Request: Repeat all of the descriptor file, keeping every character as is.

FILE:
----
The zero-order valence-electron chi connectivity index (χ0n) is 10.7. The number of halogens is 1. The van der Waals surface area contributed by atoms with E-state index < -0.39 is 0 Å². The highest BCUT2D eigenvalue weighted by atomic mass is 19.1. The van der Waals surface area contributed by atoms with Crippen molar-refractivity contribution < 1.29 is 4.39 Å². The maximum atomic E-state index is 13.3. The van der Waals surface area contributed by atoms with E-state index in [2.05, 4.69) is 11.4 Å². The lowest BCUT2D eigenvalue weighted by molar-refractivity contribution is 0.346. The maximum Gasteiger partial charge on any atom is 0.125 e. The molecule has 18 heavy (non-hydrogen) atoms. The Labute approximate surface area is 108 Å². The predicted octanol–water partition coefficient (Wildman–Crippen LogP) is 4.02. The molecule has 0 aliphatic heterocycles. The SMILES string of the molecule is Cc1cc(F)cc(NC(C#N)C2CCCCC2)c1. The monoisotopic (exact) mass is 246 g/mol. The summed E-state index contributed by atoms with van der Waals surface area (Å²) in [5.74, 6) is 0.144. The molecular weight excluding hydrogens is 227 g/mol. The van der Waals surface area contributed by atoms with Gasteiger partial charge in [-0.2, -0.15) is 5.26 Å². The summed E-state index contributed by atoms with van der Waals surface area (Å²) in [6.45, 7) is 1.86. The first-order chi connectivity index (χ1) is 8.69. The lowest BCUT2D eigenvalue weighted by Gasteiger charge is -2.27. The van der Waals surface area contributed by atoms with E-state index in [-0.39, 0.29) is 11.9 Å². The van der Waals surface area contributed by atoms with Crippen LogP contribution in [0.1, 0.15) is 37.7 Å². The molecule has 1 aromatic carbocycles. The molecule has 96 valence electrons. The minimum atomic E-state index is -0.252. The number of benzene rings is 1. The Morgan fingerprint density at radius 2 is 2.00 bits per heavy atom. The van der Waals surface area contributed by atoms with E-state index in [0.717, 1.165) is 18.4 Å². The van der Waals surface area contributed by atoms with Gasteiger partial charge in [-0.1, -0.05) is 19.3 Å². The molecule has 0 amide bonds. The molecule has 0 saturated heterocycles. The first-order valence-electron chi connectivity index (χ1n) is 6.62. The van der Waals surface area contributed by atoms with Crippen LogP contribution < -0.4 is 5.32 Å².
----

The zero-order valence-electron chi connectivity index (χ0n) is 10.7. The number of halogens is 1. The van der Waals surface area contributed by atoms with E-state index < -0.39 is 0 Å². The highest BCUT2D eigenvalue weighted by atomic mass is 19.1. The van der Waals surface area contributed by atoms with Crippen molar-refractivity contribution < 1.29 is 4.39 Å². The maximum atomic E-state index is 13.3. The van der Waals surface area contributed by atoms with E-state index in [2.05, 4.69) is 11.4 Å². The lowest BCUT2D eigenvalue weighted by molar-refractivity contribution is 0.346. The maximum Gasteiger partial charge on any atom is 0.125 e. The molecule has 18 heavy (non-hydrogen) atoms. The Labute approximate surface area is 108 Å². The predicted octanol–water partition coefficient (Wildman–Crippen LogP) is 4.02. The molecule has 0 aliphatic heterocycles. The SMILES string of the molecule is Cc1cc(F)cc(NC(C#N)C2CCCCC2)c1. The monoisotopic (exact) mass is 246 g/mol. The summed E-state index contributed by atoms with van der Waals surface area (Å²) in [5.74, 6) is 0.144. The molecular weight excluding hydrogens is 227 g/mol. The van der Waals surface area contributed by atoms with Gasteiger partial charge in [-0.2, -0.15) is 5.26 Å². The summed E-state index contributed by atoms with van der Waals surface area (Å²) in [6.45, 7) is 1.86. The first-order chi connectivity index (χ1) is 8.69. The lowest BCUT2D eigenvalue weighted by Gasteiger charge is -2.27. The van der Waals surface area contributed by atoms with E-state index in [-0.39, 0.29) is 11.9 Å². The van der Waals surface area contributed by atoms with Crippen LogP contribution in [0.1, 0.15) is 37.7 Å². The molecule has 1 aromatic carbocycles. The molecule has 96 valence electrons. The minimum atomic E-state index is -0.252. The number of benzene rings is 1. The Morgan fingerprint density at radius 2 is 2.00 bits per heavy atom. The van der Waals surface area contributed by atoms with E-state index in [0.717, 1.165) is 18.4 Å². The van der Waals surface area contributed by atoms with Gasteiger partial charge in [-0.1, -0.05) is 19.3 Å². The molecule has 0 amide bonds. The molecule has 0 saturated heterocycles. The first-order valence-electron chi connectivity index (χ1n) is 6.62. The van der Waals surface area contributed by atoms with Crippen LogP contribution < -0.4 is 5.32 Å².